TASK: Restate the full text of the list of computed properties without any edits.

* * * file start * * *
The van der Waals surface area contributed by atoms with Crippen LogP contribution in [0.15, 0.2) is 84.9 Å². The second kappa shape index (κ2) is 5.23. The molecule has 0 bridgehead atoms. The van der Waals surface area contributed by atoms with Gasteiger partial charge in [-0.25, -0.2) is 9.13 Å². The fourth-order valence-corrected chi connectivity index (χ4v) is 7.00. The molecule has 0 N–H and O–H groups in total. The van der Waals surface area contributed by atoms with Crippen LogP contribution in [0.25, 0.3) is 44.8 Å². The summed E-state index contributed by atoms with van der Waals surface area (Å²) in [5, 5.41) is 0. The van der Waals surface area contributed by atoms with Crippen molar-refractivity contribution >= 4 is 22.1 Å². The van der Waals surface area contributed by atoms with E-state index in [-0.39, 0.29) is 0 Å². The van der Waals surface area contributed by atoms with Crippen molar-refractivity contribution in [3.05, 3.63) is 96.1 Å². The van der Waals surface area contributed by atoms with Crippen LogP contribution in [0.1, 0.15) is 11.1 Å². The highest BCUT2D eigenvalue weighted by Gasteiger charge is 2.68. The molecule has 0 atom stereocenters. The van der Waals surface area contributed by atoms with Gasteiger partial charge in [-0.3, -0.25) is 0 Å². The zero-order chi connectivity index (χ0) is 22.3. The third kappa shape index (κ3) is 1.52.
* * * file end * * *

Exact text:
The van der Waals surface area contributed by atoms with Crippen LogP contribution in [0.15, 0.2) is 84.9 Å². The second kappa shape index (κ2) is 5.23. The molecule has 0 bridgehead atoms. The van der Waals surface area contributed by atoms with Gasteiger partial charge in [-0.25, -0.2) is 9.13 Å². The fourth-order valence-corrected chi connectivity index (χ4v) is 7.00. The molecule has 0 N–H and O–H groups in total. The van der Waals surface area contributed by atoms with Crippen LogP contribution in [0.25, 0.3) is 44.8 Å². The summed E-state index contributed by atoms with van der Waals surface area (Å²) in [5, 5.41) is 0. The van der Waals surface area contributed by atoms with Crippen molar-refractivity contribution >= 4 is 22.1 Å². The van der Waals surface area contributed by atoms with E-state index in [-0.39, 0.29) is 0 Å². The van der Waals surface area contributed by atoms with Crippen molar-refractivity contribution in [3.05, 3.63) is 96.1 Å². The van der Waals surface area contributed by atoms with Crippen LogP contribution in [0.1, 0.15) is 11.1 Å². The highest BCUT2D eigenvalue weighted by Gasteiger charge is 2.68. The molecule has 0 atom stereocenters. The van der Waals surface area contributed by atoms with Gasteiger partial charge in [-0.3, -0.25) is 0 Å². The zero-order chi connectivity index (χ0) is 22.3. The third kappa shape index (κ3) is 1.52.